Since we mainly follow a new recruit named Tatsumi, we get to interact with each member of the team as they teach Tatsumi something new.

When each character has their important moments, you feel like you’re connected with them on a deeper level since you just went on a mission with them.

Though I didn’t cry at any point, I think a lot of readers will. My emotions were all over the place when I was reading this, so prepare yourself of you’re prone to tears.



Final Thoughts

If you enjoy action-based manga, Akame Ga Kill is a must read for you. It’s short, has some of the best manga fight scenes I have seen, and is character driven, giving the reader a real emotional connection as the story progresses.

Honestly the only reason that it didn’t get a 5 out of 5 star rating was because it did feel a bit repetitive at times, and the writer had a hard time coming up with ways to advance the plot forward smoothly.


What did you think of Akame Ga Kill, and who was your favourite character? Let’s chat about it in the comments or on social media.
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Literary Quotes about Adventure

Dear readers, being cooped up inside all day has gotten my adventurous spirit riling up. Going on hikes and exploring new places is what I want to do most days, but I can’t always do that. I am looking forward to the day when I can go on hikes with my friends and girlfriend.

So, to get you excited about the opportunity to get outside and explore the world around you, I’ve compiled some book quotes about adventure!


“Say it, reader. Say the word ‘quest’ out loud. It is an extraordinary word, isn’t it? So small and yet so full of wonder, so full of hope.” 

–Kate DiCamillo,  The Tale of Despereaux


“Still, there are times I am bewildered by each mile I have traveled, each meal I have eaten, each person I have known, each room in which I have slept. As ordinary as it all appears, there are times when it is beyond my imagination.”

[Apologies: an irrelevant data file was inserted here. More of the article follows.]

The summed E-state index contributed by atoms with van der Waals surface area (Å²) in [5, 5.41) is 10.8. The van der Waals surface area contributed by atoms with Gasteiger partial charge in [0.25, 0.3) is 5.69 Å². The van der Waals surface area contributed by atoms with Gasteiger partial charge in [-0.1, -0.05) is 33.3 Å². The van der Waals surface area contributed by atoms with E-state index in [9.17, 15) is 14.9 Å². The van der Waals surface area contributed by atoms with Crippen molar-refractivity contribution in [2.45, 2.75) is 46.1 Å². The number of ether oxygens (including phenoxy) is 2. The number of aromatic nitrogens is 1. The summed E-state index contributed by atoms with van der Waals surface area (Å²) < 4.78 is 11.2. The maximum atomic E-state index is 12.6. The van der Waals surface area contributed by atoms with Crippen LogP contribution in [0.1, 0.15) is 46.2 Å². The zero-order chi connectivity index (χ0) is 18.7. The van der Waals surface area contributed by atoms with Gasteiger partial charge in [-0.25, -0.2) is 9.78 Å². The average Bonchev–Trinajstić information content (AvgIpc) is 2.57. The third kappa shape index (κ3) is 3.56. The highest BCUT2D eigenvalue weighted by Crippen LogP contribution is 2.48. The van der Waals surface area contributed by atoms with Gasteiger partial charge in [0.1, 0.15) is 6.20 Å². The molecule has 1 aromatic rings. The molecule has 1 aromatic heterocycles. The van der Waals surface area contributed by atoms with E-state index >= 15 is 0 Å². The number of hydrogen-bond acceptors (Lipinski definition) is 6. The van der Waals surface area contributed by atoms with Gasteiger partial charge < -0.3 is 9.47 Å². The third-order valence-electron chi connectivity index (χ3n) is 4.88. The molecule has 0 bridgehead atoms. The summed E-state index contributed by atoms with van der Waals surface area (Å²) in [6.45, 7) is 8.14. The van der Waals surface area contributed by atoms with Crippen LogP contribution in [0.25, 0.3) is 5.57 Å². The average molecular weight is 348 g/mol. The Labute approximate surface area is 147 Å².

“See the world. It’s more fantastic than any dream made or paid for in factories.” 

― Ray Bradbury, Fahrenheit 451


“Let us step into the night and pursue that flighty temptress, adventure.” 

― J.K. Rowling,Harry Potter and the Half-Blood Prince


“Wanderer, your footsteps are the road, and nothing more; wanderer, there is no road, the road is made by walking. By walking one makes the road, and upon glancing behind one sees the path that never will be trod again. Wanderer, there is no road– Only wakes upon the sea.” 

― Antonio Machado, Campos de Castilla


“You have brains in your head. You have feet in your shoes. You can steer yourself any direction you choose.”

― Dr. Seuss, Oh the Places You’ll Go!


“The real voyage of discovery consists not in seeking new landscapes, but in having new eyes.” 

― Marcel Proust, Remembrance of Things Past


“The sea, the sea, the sea. It rolled and rolled and called to me. Come in, it said, come in.” 

― Sharon Creech, The Wanderer

Movie Review: Ready Player One

Hello dear movie lovers, welcome to a Movie Review of Ready Player One. The book was written by Ernest Cline in 2011, and released in 2018 as a movie.

After the death of James Halliday, the creator of the virtual reality world, his pre-recorded message reveals the hidden fortune, which makes Wade Watts, a teenager, embark on a quest.